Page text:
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A great English victory beckons

Submitted by rickeyre on August 27, 2005 - 12:47pm

Something I thought I would never see, well not in this decade anyway, appears to be unfolding at New Road, Worcester, today.

It's lunch on Day Three of the Second Women's Test between England and Australia. The visitors made 131 in their first innings. England, after being 227 for 9 at the close of the second day, advanced to 289 all out. Australia faced sixteen overs before lunch. They are currently 13 for 3.

Nottingham Day One: Tait á Tait

Submitted by rickeyre on August 27, 2005 - 4:41am

When Tait begins to bowl the batsman trembles at the knees,
The ball comes humming down the pitch just like a hive of bees,
The other day the bails went flying right out to the gate,
The batsman smiled a sickly smile and whispered "Tait á Tait".

- Jack Lumsdaine, "So This Is Cricket", 1932
(OK, so he was actually talking about Maurice Tate)

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Worcester Test Day One

Submitted by rickeyre on August 26, 2005 - 5:06am

Nothing will stop me from cursing the England and Wales Cricket Board for their counterproductive policy of scheduling women's tours simultaneously with the men. There's an important, indeed, sudden-death women's Test match going on at New Road, Worcester which is being totally eclipsed for media attention by the most riveting men's Ashes series in almost a quarter of a century.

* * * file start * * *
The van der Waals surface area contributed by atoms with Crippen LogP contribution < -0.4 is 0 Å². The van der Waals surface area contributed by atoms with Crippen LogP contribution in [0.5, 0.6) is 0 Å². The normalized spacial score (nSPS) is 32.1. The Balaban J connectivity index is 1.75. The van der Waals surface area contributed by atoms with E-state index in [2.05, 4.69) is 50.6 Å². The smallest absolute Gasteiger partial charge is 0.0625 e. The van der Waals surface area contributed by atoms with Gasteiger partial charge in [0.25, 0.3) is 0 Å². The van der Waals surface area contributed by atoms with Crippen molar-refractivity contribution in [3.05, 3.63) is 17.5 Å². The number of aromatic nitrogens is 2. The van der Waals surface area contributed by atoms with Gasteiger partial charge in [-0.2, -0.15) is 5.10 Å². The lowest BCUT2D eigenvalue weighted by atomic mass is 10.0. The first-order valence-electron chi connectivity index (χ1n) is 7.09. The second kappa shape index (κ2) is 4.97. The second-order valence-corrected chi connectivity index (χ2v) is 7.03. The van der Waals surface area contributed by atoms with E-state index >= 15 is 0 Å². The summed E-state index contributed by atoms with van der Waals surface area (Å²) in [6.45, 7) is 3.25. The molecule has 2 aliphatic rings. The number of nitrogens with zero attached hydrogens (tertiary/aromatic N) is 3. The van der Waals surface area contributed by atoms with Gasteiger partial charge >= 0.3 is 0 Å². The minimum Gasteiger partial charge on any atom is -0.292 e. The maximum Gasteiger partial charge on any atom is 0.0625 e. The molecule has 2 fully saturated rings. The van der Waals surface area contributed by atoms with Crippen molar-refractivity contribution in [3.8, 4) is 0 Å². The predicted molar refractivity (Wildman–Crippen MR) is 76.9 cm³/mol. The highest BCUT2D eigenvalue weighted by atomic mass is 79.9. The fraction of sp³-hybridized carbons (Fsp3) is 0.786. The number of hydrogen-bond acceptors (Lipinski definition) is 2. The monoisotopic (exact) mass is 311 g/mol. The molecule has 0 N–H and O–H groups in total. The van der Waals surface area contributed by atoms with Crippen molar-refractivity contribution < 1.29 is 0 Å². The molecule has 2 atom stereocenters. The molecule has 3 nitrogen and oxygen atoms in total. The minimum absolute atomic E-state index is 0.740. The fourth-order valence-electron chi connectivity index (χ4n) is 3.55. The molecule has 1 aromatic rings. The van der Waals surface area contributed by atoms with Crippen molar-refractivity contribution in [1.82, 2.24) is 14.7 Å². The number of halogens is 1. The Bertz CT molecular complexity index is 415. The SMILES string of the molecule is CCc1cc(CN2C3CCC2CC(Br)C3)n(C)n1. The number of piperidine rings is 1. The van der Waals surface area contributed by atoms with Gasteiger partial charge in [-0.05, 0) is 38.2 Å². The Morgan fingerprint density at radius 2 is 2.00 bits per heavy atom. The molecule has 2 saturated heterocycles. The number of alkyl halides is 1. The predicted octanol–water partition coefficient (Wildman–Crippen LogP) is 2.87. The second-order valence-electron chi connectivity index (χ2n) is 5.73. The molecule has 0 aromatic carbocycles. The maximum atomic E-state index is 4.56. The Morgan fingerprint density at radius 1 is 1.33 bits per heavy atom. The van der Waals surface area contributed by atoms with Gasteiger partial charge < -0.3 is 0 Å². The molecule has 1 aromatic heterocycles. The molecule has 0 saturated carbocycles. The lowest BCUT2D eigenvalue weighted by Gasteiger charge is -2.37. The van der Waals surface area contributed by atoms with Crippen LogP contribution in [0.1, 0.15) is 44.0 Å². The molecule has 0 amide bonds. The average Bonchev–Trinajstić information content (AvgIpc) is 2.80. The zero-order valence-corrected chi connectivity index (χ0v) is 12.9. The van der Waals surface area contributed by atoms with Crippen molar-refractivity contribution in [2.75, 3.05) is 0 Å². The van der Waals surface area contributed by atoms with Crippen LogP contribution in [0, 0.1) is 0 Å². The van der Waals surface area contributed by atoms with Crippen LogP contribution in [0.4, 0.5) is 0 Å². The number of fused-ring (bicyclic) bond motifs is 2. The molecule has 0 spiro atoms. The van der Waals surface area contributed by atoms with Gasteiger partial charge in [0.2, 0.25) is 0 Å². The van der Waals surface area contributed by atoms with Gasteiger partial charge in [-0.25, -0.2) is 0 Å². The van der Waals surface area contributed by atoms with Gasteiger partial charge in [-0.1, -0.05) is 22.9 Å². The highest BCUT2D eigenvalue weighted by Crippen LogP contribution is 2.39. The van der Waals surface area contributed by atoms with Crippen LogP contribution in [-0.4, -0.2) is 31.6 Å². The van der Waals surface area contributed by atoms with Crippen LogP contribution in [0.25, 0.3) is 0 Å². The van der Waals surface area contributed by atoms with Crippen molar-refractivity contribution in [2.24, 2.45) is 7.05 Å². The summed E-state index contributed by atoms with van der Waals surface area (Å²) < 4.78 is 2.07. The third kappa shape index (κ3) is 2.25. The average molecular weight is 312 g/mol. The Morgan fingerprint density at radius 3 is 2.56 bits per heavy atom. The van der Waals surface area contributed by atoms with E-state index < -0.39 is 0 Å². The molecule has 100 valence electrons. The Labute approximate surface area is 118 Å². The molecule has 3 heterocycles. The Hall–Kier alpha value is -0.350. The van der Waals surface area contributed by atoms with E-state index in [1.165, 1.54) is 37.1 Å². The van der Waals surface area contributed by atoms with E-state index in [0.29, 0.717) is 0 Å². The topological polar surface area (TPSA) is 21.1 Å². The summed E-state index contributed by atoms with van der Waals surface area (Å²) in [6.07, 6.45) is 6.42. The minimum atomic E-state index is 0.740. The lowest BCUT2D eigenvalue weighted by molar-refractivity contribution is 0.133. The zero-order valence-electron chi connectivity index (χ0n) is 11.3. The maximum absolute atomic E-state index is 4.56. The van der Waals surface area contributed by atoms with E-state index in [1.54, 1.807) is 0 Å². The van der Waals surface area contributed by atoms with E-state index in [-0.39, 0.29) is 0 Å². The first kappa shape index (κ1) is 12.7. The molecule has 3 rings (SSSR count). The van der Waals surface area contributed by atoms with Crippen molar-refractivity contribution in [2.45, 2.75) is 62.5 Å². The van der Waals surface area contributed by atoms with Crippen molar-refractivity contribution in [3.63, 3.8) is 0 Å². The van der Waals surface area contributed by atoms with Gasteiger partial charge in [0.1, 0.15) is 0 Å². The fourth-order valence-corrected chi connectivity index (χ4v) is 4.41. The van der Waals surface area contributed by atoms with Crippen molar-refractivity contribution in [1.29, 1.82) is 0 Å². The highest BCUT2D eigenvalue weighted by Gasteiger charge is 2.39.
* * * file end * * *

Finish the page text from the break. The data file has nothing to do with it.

Submitted by rickeyre on August 25, 2005 - 10:48pm

Thursday's Christian Science Monitor has a rather confused article by Mark Rice-Oxley titled Cricket makes a comeback in Britain.

Rice-Oxley talks about the increased interest in Test cricket as a result of the excitement of the Second and Third Tests between England and Australia, yet the sub-editors appear to be more interested in playing up the Twenty20 elements of the article. Possibly because they've noticed the word "baseball" used in close proximity to Twenty20 quite frequently.

The unique drama of Test cricket

Submitted by rickeyre on August 25, 2005 - 2:35pm

The astounding cricket played by England and Australia has not only rejuvenated the 123 year old Ashes competition, it’s also demonstrated that the five Test series is one of the supreme forms of spectator sport available on earth today.

New column by Mike Marqusee in Wednesday's Guardian, and reproduced on his own blog, praising the current Ashes series.

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Beautiful game rises from the Ashes

Submitted by rickeyre on August 21, 2005 - 1:47pm

It happens every time the Prince of Wales gets married. In 1981, within weeks of Charles’ wedding to Diana, a young tearaway called Ian Botham marked the occasion by leading England to a stunning set of victories over Australia at cricket.

- Matthew Engel, Financial Times, 19.8.05

Proof that even Matthew Engel can talk bollocks sometimes. Or does he?

I've done some research: Prince of Wales' weddings - impact on Ashes series 1882-1979:

Remember what they said about McGwire and Bonds

Submitted by rickeyre on August 18, 2005 - 1:59am

The ever-diligent Rajneesh Gupta notes that Australia has now had more sixes struck against them in the current Test series than in any previous series. And that with two matches to play.

England has clobbered 26 sixes over the ropes thus far in the 2005 Ashes, beating the 23 struck by the South Africans of 1966-67 at higher altitudes.

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